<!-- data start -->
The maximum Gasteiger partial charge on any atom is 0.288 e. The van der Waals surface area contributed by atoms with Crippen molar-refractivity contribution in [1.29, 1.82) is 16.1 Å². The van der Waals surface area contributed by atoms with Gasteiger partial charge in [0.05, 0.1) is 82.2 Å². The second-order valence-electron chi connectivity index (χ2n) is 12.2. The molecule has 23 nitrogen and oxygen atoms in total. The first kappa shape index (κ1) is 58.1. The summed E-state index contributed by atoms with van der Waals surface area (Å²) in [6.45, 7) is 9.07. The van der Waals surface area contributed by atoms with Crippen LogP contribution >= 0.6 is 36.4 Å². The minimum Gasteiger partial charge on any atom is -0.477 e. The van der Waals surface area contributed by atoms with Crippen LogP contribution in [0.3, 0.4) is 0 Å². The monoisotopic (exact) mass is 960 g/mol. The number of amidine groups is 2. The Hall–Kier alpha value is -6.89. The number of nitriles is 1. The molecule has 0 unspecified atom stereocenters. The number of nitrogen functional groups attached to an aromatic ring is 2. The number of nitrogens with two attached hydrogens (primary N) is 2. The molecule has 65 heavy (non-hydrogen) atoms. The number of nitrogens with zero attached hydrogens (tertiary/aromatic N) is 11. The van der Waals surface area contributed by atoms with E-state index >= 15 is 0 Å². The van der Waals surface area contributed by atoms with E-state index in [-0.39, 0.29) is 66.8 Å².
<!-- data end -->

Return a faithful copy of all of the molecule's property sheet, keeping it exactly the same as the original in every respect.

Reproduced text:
The maximum Gasteiger partial charge on any atom is 0.288 e. The van der Waals surface area contributed by atoms with Crippen molar-refractivity contribution in [1.29, 1.82) is 16.1 Å². The van der Waals surface area contributed by atoms with Gasteiger partial charge in [0.05, 0.1) is 82.2 Å². The second-order valence-electron chi connectivity index (χ2n) is 12.2. The molecule has 23 nitrogen and oxygen atoms in total. The first kappa shape index (κ1) is 58.1. The summed E-state index contributed by atoms with van der Waals surface area (Å²) in [6.45, 7) is 9.07. The van der Waals surface area contributed by atoms with Crippen LogP contribution >= 0.6 is 36.4 Å². The minimum Gasteiger partial charge on any atom is -0.477 e. The van der Waals surface area contributed by atoms with Crippen LogP contribution in [0.3, 0.4) is 0 Å². The monoisotopic (exact) mass is 960 g/mol. The number of amidine groups is 2. The Hall–Kier alpha value is -6.89. The number of nitriles is 1. The molecule has 0 unspecified atom stereocenters. The number of nitrogen functional groups attached to an aromatic ring is 2. The number of nitrogens with two attached hydrogens (primary N) is 2. The molecule has 65 heavy (non-hydrogen) atoms. The number of nitrogens with zero attached hydrogens (tertiary/aromatic N) is 11. The van der Waals surface area contributed by atoms with E-state index >= 15 is 0 Å². The van der Waals surface area contributed by atoms with E-state index in [-0.39, 0.29) is 66.8 Å².